5 Things to Do When You’re Riding the Struggle Bus

It doesn’t always work to hunker down and just gut it out.

Are you riding the struggle bus right now? Yeah, me too. Heck there are days when it’s like I’m driving that stinkin’ bus. Life has handed me a handful of setbacks over the past months. Taken on their own, each challenge is easy enough to tackle. But when they all pile up? It’s a bit overwhelming.

Can you relate?

Here’s what I’ve learned: For me, the default mode of “hunker down and just gut it out” isn’t so effective anymore (if it ever really was effective). So, if I’m not quite as physically tough as I used to be, thank heaven I am smarter.

So for this trip on the struggle bus, here’s my plan:

1. Take Steven Snyder’s book Leadership and the Art of the Struggle off my bookshelf and refresh my memory on the benefits of the “struggle”—yes, there are some.

2. Take a mental “time out” to figure out what parts of my struggle are truly worth the effort. I’ll think about:

  • Why is this so hard?
  • What do I believe about myself (“I’m not good at ____”) that’s getting in the way of me moving forward?
  • How might a role I really enjoy (ex: chauffeuring the kids to their various activities) need to be shared so I can get the rest I need?

3. Use the Great Dane model to decide what I can delegate, automate, negotiate and eliminate.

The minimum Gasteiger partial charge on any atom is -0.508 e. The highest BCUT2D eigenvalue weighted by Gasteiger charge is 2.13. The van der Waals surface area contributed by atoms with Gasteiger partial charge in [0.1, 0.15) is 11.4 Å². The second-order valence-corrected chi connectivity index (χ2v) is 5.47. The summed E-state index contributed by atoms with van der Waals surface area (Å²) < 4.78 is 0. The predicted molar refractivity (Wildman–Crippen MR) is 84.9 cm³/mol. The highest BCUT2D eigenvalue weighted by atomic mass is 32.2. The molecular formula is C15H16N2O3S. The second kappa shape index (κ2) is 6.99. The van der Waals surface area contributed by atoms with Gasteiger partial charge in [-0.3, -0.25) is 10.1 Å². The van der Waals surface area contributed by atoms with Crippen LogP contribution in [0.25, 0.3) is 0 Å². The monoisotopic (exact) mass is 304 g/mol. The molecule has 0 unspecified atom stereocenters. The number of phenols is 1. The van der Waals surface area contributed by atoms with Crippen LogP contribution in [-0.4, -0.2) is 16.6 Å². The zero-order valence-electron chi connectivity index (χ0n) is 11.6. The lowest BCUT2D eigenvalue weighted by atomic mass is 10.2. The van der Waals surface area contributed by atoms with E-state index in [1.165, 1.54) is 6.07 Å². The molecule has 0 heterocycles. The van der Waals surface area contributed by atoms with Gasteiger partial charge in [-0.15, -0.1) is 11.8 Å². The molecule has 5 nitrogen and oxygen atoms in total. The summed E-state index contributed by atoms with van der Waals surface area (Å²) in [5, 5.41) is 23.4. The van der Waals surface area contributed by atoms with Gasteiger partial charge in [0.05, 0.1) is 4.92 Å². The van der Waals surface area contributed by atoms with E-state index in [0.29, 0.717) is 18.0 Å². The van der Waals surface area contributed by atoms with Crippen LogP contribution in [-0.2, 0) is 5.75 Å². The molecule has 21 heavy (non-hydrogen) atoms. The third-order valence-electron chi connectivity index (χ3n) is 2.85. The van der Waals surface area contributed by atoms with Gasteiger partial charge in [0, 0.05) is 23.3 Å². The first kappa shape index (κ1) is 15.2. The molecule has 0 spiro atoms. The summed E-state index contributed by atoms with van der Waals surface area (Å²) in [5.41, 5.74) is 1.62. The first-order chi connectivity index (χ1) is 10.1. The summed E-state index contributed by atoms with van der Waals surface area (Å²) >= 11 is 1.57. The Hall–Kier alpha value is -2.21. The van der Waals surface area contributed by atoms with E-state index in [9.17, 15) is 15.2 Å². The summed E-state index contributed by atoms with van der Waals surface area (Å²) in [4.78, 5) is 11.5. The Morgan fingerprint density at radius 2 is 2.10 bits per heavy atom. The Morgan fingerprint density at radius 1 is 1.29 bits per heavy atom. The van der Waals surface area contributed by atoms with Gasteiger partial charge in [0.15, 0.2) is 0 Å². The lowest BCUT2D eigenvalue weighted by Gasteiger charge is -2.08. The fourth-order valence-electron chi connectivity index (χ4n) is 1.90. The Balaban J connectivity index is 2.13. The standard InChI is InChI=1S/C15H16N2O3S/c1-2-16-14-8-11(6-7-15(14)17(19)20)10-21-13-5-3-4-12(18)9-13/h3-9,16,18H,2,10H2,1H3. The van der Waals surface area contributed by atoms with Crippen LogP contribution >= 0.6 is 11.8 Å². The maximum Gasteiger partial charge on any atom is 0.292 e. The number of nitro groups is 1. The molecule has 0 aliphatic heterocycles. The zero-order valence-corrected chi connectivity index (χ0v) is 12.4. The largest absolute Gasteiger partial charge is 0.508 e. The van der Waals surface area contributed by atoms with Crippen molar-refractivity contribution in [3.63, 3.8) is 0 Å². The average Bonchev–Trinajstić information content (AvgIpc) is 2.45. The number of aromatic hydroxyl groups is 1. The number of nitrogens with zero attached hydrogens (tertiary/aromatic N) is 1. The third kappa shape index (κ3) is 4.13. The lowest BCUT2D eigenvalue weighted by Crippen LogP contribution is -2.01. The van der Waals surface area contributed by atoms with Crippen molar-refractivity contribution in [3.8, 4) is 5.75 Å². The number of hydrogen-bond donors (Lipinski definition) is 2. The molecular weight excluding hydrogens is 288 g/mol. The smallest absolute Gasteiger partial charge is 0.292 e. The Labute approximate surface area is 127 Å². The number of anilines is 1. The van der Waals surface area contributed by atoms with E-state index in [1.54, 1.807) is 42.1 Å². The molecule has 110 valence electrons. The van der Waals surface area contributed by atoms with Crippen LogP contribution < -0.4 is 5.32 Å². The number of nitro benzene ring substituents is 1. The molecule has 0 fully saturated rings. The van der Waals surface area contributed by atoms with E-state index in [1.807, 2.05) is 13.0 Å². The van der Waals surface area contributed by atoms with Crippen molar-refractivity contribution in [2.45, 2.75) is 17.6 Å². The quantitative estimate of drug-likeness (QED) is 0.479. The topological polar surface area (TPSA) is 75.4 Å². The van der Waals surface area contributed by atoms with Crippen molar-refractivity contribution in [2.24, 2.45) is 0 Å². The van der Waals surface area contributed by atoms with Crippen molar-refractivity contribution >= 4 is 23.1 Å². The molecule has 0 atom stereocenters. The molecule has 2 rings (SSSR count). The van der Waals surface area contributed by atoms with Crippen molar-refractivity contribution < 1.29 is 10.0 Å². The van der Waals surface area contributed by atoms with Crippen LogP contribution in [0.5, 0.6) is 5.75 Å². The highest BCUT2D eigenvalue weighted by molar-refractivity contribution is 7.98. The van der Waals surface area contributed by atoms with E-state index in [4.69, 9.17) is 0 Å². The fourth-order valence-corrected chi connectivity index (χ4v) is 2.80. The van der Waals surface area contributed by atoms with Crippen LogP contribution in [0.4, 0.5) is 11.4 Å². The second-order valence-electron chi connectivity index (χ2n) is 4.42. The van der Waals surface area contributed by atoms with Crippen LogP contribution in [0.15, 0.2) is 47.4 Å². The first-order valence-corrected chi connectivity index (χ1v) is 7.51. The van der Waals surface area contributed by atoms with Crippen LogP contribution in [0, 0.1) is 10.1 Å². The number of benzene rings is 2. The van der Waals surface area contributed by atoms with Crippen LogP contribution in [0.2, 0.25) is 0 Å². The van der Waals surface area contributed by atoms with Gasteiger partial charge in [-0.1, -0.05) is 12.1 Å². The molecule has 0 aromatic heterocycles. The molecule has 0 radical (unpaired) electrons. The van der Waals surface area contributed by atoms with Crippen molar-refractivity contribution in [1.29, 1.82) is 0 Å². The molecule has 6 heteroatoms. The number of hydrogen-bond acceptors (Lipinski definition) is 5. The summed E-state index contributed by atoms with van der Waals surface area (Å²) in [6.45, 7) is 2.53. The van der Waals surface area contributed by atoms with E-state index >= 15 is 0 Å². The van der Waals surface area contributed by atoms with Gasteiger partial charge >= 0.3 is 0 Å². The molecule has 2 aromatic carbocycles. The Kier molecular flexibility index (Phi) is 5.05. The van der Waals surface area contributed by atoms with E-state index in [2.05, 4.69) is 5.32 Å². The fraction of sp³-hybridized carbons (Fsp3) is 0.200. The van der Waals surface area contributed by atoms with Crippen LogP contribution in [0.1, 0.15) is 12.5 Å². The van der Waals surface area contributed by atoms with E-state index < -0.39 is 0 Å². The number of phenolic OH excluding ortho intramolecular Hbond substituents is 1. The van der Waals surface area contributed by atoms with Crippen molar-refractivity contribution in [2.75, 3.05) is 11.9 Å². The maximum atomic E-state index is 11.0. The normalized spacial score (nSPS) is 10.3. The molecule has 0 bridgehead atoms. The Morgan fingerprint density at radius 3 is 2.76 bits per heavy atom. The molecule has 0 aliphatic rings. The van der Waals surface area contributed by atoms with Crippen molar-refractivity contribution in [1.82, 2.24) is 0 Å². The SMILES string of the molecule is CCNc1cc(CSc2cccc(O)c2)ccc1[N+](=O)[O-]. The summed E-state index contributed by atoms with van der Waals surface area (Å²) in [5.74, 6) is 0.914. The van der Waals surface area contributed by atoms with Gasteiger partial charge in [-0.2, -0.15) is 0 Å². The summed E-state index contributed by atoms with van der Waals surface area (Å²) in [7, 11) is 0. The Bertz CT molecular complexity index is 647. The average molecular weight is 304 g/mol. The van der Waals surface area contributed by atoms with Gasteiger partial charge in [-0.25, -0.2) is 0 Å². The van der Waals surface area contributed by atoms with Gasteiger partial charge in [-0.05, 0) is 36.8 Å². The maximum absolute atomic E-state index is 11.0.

4. Learn to ask for help before I get stressed. Otherwise, the request is received as terse and demanding.

5. Lean on my friends for moral support. It’s important that we don’t go it alone. And if you feel yourself tempted to not honor a commitment you made to yourself, call on a friend that has great self-control. Research shows that these friends are more likely to keep you on course.

Everyone rides the struggle bus from time to time. It’s part of life. The first step is always awareness: “Hey, I’m really struggling with this. What’s up with that?” Then, you must lay out a plan for dealing with the struggle. Use any of these five tips to help you feel a bit less overwhelmed and more in control of your situation.

Jennifer Miller is a writer and leadership development consultant. This article originally appeared on Smartblog on Leadership.

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